What an appaling proposure: tax gas like it were tobbaco so people would "give trains a chance". This is an indeed leftist grow-the-government argument. Nonetheless, I'd support a $0.20-0.30 inrease in the federal gas tax because we need more money to repair bridges, repave highways etc. But no gas tax money should be diverted to rail whatsoever... create a track (!) tax if you want to.
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Old January 2nd, 2010, 04:53 PM   #1636
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I thought most trains in the US run on diesel....So it's fair if some of the fuel tax is used for the railways, unless trains get to use tax-free fuel.
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Old January 3rd, 2010, 12:12 AM   #1637
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I thought most trains in the US run on diesel....So it's fair if some of the fuel tax is used for the railways, unless trains get to use tax-free fuel.
Actually that might change soon , when a few Freight lines go Electric & Amtrak plans to Electrify a few more Routes. The Northeast US has alot of Electric lines.
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Old January 3rd, 2010, 04:19 AM   #1638
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I thought most trains in the US run on diesel....So it's fair if some of the fuel tax is used for the railways, unless trains get to use tax-free fuel.
Diesel fuel for off-road use in the USA (ie, for railroads, construction machinery, farm tractors, etc) is not subject to a road user tax and is mixed with a strong color dye to denote its untaxed status. You do *NOT* want to be a truck/lorry driver and get caught with 'dyed' fuel in your rig's tanks.

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Old January 3rd, 2010, 04:30 AM   #1639
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In Brazil, for instance, cars (gross weight < 2.500kg) are not allowed to run on diesel. Indeed, it is illegal to sell or import diesel-powered cars there.
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Old February 5th, 2010, 11:49 PM   #1640
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This thread hasn't been updated in a while. But some exciting news came around. Let's start with the first, scrolling the clock back to last month:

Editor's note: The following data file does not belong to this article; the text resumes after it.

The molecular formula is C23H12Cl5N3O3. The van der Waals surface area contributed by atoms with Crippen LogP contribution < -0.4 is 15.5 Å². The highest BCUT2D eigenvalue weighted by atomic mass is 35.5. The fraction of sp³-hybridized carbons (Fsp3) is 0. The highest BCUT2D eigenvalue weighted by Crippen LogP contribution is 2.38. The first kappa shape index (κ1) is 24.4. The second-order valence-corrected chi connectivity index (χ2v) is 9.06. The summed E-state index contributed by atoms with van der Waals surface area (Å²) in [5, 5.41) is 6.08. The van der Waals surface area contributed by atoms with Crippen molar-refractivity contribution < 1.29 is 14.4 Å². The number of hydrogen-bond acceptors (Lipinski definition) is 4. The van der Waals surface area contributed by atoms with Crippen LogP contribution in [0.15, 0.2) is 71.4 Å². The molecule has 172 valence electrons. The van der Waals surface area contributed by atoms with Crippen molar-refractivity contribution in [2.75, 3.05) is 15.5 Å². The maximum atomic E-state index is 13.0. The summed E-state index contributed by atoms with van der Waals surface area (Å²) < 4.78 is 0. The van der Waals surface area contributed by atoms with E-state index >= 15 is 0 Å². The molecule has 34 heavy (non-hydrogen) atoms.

FOR IMMEDIATE RELEASE
January 11, 2010

AMTRAK READY WITH BIG PLANS FOR 2010
New Year brings major projects and new initiatives

WASHINGTON— Amtrak is ready for an exciting 2010 with major projects and new
initiatives that will benefit passengers, increase service, rebuild infrastructure, and put America’s railroad at the center of intercity and high-speed passenger rail development and expansion.

“Amtrak enters 2010 with a strong sense of optimism, enthusiasm and purpose,” said
President and CEO Joseph Boardman. “We have an aggressive game plan to modernize, renew, and grow America’s passenger railroad,” he said, noting increasing ridership from 21.6 million in FY 2002 to 27.2 million in FY 2009, with an all-time record of 28.7 million in FY 2008.

He explained that numerous projects and initiatives being undertaken in 2010 support
goals established in Amtrak’s new Strategic Guidance including becoming safer, greener and healthier and improving financial performance, customer service, and meeting national needs.

In particular, Amtrak is playing a major role in the development and expansion of
intercity and high-speed passenger rail. As America’s provider of intercity passenger rail service and its only high-speed rail operator—operating trains at speeds up to 150 mph every day—

Amtrak has unmatched knowledge, experience and expertise in the U.S. rail environment.
Boardman added that Amtrak is partnering with 25 states in support of more than 100
projects submitted for funding from the $8 billion made available by the American Recovery and Reinvestment Act (ARRA) for intercity and high-speed rail capital improvement grants. An announcement from the U.S. Department of Transportation on which projects have been selected is expected this winter.

During 2010, Amtrak also will undertake track and bridge construction projects, safety
and security enhancements, and will release a plan to replace and expand its locomotive and passenger railcar fleet, among many other projects and initiatives.

Following are highlights of major activities Amtrak will begin, continue or complete
during the coming year.

High-Speed Rail
In 2010, Amtrak will celebrate the 10th anniversary of America’s fastest train, the Acela
Express, which began operating along the Northeast Corridor in 2000 and reaches speeds up to
150 mph. In addition, Amtrak will increase train speeds to 105 mph over a section of track it
owns between Porter, Ind., and Kalamazoo, Mich., which will benefit Blue Water and
Wolverines service. Amtrak currently operates nearly half of its more than 300 daily trains at
speeds of 100 mph or higher on their routes.

Deploy WiFi and Upgrade Interiors on Acela Express
In March, Amtrak will deploy WiFi technology on Acela Express and make it available